“At first, we didn’t hear from Muri when he reached America,” Iya Muti said. “Our family in the US who was going to receive him also couldn’t confirm he’d arrived.” That’s when the worrying began.
“In that time when we couldn’t reach him, Alhaja had a dream,” she said. “In the dream, as she handed Muri his passport, it fell inside water and got destroyed.”
It took finding a friend of a friend at the Nigerian Embassy to learn about Muri’s fate: while he’d successfully left Nigeria without incident, Muri never left the airport in the US – not as a free man at least.
Underneath his bandages, wrapped tightly around his torso, were kilos of cocaine.
“We tried to understand what was happening, looked for who to blame,” Iya Muti said. “The person he was going to deliver the drugs to, we heard that he got killed in a raid.”
He spent the next three years in an American prison, never getting the treatment that made him travel in the first place. By early 1995, he was deported to Nigeria in the back of a plane and received by the rough hands of the Nigerian Drug Law Enforcement Agency, NDLEA.
Muri spent the next nine months at an NDLEA-run detention centre at their no-visitors-allowed head office in Ikoyi. Then, finally, some respite came for him when, for some extra cash pressed into the palm of an officer, his brother was allowed to visit him between 11 pm and 1 am, the only time they were guaranteed that the senior, stricter officers wouldn't show up.
Until the officers did, a few weeks later.
“The night the NDLEA chairman Bamaiyi came, we hid in a gutter,” Jamiu laughed, “and we crawled on all fours to an adjacent street before jumping out and taking off. The visitors Bamaiyi caught that night spent the next month in detention with the people they came to visit.”
Cocaine made its big entry into the Nigerian zeitgeist in the eighties. In 2020, an Uber driver told me about his days working at the international airport in those years. “People used to tell us that they were carrying amala flour abroad,” he said. “They said they didn’t like Oyinbo food.”
They thought nothing of it “until Idiagbon opened our eyes.” On behalf of his commander-in-chief, Tunde Idiagbon showed up at the airport to give the staff a short speech about the ‘amala flour’. Idiagbon was General Muhammadu Buhari’s second-in-command and Chief of Staff from the New Year’s Eve coup in 1983 till a Babangida-led coup ousted their government in August 1985.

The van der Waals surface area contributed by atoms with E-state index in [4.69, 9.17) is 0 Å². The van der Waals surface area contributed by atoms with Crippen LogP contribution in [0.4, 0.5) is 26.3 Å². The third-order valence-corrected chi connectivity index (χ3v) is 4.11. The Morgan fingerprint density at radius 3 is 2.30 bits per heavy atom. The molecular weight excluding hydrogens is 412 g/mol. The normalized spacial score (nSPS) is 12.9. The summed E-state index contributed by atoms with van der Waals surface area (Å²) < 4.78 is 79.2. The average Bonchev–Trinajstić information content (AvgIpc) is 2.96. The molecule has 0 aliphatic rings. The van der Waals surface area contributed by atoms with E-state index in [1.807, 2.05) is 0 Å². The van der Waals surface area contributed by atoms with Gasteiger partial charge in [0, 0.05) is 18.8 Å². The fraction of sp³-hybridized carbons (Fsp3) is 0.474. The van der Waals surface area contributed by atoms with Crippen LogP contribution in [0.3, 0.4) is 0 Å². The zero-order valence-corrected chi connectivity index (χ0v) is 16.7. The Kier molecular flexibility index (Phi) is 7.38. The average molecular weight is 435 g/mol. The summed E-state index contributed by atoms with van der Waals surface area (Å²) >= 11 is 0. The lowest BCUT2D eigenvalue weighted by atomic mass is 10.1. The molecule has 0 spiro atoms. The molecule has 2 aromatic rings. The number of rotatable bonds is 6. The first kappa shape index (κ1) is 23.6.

In a 2012 interview with Ifreke Inyang, Buhari said about cocaine, “Wee-wee (weed) is planted here, but the hard drug, cocaine, most Nigerians don’t know what cocaine is. They (traffickers) just made Nigeria a transit point, and these people did it just to make money.”
Buhari’s justification for the crackdown was that “this drug is so potent that it destroys people, especially intelligent people.”
The government’s response to the cocaine deluge was capital punishment by way of Decree 20. One Wednesday in 1985, outside the Kirikiri Maximum Security Prison, an airport worker and two other men faced a firing squad of six men.
The airport worker, Bartholomew Azubike Owoh, 26, smiled and said a prayer as the bullets plucked life out of him violently. Bartholomew was survived by a heartbroken family, one of them, Nkem Owoh aka Osuofia, one of the most iconic Nollywood actors of the last 30 years.
Decree 20 was supposed to be a deterrent, but it turns out that when you execute people for a drug that makes people high or supposedly rich or both, you build attention. People who didn’t know what cocaine was at the time now knew about the white powder that got people shot at Kirikiri.
Mukaila Ojuloge, a man relatively famous in the commerce-heavy Oke Arin corner of Lagos Island where his father had sold meat, and his mother ran a small shop, was one of the people executed by the decree.
Muri was a teenager who spent a lot of his days in Oke Arin when Mukaila was killed. “I think he started picking up bad habits from the friends he was following in the area,” Iya Muti said.
At the time, Alhaja was the matriarch of their prosperous family business, a wholesale depot that connected stockfish from Iceland to willing eaters across Nigeria.
From the proceeds of this business, Muri found the cash to fund his new itch. “We’d count the money we made by the end of the day, only to find the money short and Muri nowhere to be found,” Jamiu said.
“On one particular day – this was in 1987 – I counted the money, and it wasn’t balancing. Ah, I was angry ehn. I just knew it was Muri.”
So, he went looking for Muri, and he knew exactly where to go: Woro Scott. An alley off Nnamdi Azikiwe Street, Woro Scott was a short walk from the then-to-be-completed Lagos Central Mosque.